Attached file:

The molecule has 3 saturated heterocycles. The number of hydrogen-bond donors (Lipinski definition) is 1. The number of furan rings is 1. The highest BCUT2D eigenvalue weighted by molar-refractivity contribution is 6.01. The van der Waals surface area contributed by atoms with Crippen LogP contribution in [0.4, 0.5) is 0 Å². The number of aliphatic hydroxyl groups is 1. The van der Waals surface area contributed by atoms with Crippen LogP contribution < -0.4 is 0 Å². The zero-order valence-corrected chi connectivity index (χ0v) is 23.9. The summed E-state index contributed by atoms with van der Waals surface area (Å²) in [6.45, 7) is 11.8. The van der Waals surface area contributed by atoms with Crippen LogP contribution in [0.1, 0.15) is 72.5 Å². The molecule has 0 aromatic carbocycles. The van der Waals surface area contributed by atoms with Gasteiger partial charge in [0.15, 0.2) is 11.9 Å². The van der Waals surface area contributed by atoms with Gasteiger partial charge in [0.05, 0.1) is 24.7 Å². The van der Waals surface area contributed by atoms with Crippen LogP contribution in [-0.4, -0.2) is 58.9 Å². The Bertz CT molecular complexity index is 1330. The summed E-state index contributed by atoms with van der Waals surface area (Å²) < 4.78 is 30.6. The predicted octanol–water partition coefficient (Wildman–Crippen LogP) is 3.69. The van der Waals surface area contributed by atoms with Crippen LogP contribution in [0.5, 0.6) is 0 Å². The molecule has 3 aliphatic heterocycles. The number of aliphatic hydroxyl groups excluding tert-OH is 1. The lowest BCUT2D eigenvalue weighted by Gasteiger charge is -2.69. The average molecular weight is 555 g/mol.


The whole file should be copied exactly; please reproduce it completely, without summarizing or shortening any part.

The molecule has 3 saturated heterocycles. The number of hydrogen-bond donors (Lipinski definition) is 1. The number of furan rings is 1. The highest BCUT2D eigenvalue weighted by molar-refractivity contribution is 6.01. The van der Waals surface area contributed by atoms with Crippen LogP contribution in [0.4, 0.5) is 0 Å². The number of aliphatic hydroxyl groups is 1. The van der Waals surface area contributed by atoms with Crippen LogP contribution < -0.4 is 0 Å². The zero-order valence-corrected chi connectivity index (χ0v) is 23.9. The summed E-state index contributed by atoms with van der Waals surface area (Å²) in [6.45, 7) is 11.8. The van der Waals surface area contributed by atoms with Crippen LogP contribution in [0.1, 0.15) is 72.5 Å². The molecule has 0 aromatic carbocycles. The van der Waals surface area contributed by atoms with Gasteiger partial charge in [0.15, 0.2) is 11.9 Å². The van der Waals surface area contributed by atoms with Gasteiger partial charge in [0.05, 0.1) is 24.7 Å². The van der Waals surface area contributed by atoms with Crippen LogP contribution in [-0.4, -0.2) is 58.9 Å². The Bertz CT molecular complexity index is 1330. The summed E-state index contributed by atoms with van der Waals surface area (Å²) < 4.78 is 30.6. The predicted octanol–water partition coefficient (Wildman–Crippen LogP) is 3.69. The van der Waals surface area contributed by atoms with Crippen LogP contribution in [0.5, 0.6) is 0 Å². The molecule has 3 aliphatic heterocycles. The number of aliphatic hydroxyl groups excluding tert-OH is 1. The lowest BCUT2D eigenvalue weighted by Gasteiger charge is -2.69. The average molecular weight is 555 g/mol.